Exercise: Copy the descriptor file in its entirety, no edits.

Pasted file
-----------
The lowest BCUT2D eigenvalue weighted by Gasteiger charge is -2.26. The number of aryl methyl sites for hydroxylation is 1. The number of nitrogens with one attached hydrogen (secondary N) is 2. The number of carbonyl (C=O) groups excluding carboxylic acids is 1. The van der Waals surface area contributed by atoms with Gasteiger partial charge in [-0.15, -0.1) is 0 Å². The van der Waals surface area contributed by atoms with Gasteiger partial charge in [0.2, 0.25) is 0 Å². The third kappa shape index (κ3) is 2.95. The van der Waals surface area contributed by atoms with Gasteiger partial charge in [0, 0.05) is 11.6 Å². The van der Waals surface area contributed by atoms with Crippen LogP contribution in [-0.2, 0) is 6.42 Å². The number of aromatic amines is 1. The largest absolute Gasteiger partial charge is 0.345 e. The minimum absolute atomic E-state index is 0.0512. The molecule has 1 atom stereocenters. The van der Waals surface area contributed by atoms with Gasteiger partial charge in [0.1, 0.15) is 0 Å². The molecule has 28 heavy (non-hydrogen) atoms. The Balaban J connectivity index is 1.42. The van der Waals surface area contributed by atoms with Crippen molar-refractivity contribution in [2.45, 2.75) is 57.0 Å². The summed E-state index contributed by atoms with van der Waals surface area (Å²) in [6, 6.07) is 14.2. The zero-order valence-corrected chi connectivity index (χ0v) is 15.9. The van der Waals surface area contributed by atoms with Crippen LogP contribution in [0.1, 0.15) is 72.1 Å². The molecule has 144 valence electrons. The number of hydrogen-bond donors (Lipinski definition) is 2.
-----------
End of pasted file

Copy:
The lowest BCUT2D eigenvalue weighted by Gasteiger charge is -2.26. The number of aryl methyl sites for hydroxylation is 1. The number of nitrogens with one attached hydrogen (secondary N) is 2. The number of carbonyl (C=O) groups excluding carboxylic acids is 1. The van der Waals surface area contributed by atoms with Gasteiger partial charge in [-0.15, -0.1) is 0 Å². The van der Waals surface area contributed by atoms with Gasteiger partial charge in [0.2, 0.25) is 0 Å². The third kappa shape index (κ3) is 2.95. The van der Waals surface area contributed by atoms with Gasteiger partial charge in [0, 0.05) is 11.6 Å². The van der Waals surface area contributed by atoms with Crippen LogP contribution in [-0.2, 0) is 6.42 Å². The number of aromatic amines is 1. The largest absolute Gasteiger partial charge is 0.345 e. The minimum absolute atomic E-state index is 0.0512. The molecule has 1 atom stereocenters. The van der Waals surface area contributed by atoms with Gasteiger partial charge in [0.1, 0.15) is 0 Å². The molecule has 28 heavy (non-hydrogen) atoms. The Balaban J connectivity index is 1.42. The van der Waals surface area contributed by atoms with Crippen molar-refractivity contribution in [2.45, 2.75) is 57.0 Å². The summed E-state index contributed by atoms with van der Waals surface area (Å²) in [6, 6.07) is 14.2. The zero-order valence-corrected chi connectivity index (χ0v) is 15.9. The van der Waals surface area contributed by atoms with Crippen LogP contribution in [0.1, 0.15) is 72.1 Å². The molecule has 144 valence electrons. The number of hydrogen-bond donors (Lipinski definition) is 2.